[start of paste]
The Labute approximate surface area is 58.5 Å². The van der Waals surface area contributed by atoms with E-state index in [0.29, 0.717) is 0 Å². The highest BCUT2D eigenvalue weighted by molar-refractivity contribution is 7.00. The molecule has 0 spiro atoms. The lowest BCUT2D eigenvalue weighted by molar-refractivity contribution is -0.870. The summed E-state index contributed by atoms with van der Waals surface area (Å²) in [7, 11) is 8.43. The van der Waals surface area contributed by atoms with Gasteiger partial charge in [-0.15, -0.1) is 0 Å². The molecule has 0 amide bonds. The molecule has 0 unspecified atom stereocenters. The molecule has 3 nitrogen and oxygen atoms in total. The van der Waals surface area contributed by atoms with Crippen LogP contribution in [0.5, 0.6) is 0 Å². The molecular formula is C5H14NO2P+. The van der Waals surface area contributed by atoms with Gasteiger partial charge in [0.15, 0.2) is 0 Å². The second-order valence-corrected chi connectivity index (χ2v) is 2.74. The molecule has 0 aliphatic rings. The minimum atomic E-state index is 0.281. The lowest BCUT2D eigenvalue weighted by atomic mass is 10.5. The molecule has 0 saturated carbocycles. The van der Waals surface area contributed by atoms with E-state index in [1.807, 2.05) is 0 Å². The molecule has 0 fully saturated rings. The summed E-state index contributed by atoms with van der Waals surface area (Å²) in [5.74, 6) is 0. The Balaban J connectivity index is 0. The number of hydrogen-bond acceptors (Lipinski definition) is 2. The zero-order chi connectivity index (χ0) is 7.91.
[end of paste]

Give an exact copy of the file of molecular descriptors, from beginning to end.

The Labute approximate surface area is 58.5 Å². The van der Waals surface area contributed by atoms with E-state index in [0.29, 0.717) is 0 Å². The highest BCUT2D eigenvalue weighted by molar-refractivity contribution is 7.00. The molecule has 0 spiro atoms. The lowest BCUT2D eigenvalue weighted by molar-refractivity contribution is -0.870. The summed E-state index contributed by atoms with van der Waals surface area (Å²) in [7, 11) is 8.43. The van der Waals surface area contributed by atoms with Gasteiger partial charge in [-0.15, -0.1) is 0 Å². The molecule has 0 amide bonds. The molecule has 0 unspecified atom stereocenters. The molecule has 3 nitrogen and oxygen atoms in total. The van der Waals surface area contributed by atoms with Crippen LogP contribution in [0.5, 0.6) is 0 Å². The molecular formula is C5H14NO2P+. The van der Waals surface area contributed by atoms with Gasteiger partial charge in [0.15, 0.2) is 0 Å². The second-order valence-corrected chi connectivity index (χ2v) is 2.74. The molecule has 0 aliphatic rings. The minimum atomic E-state index is 0.281. The lowest BCUT2D eigenvalue weighted by atomic mass is 10.5. The molecule has 0 saturated carbocycles. The van der Waals surface area contributed by atoms with E-state index in [1.807, 2.05) is 0 Å². The molecule has 0 fully saturated rings. The summed E-state index contributed by atoms with van der Waals surface area (Å²) in [5.74, 6) is 0. The Balaban J connectivity index is 0. The number of hydrogen-bond acceptors (Lipinski definition) is 2. The zero-order chi connectivity index (χ0) is 7.91.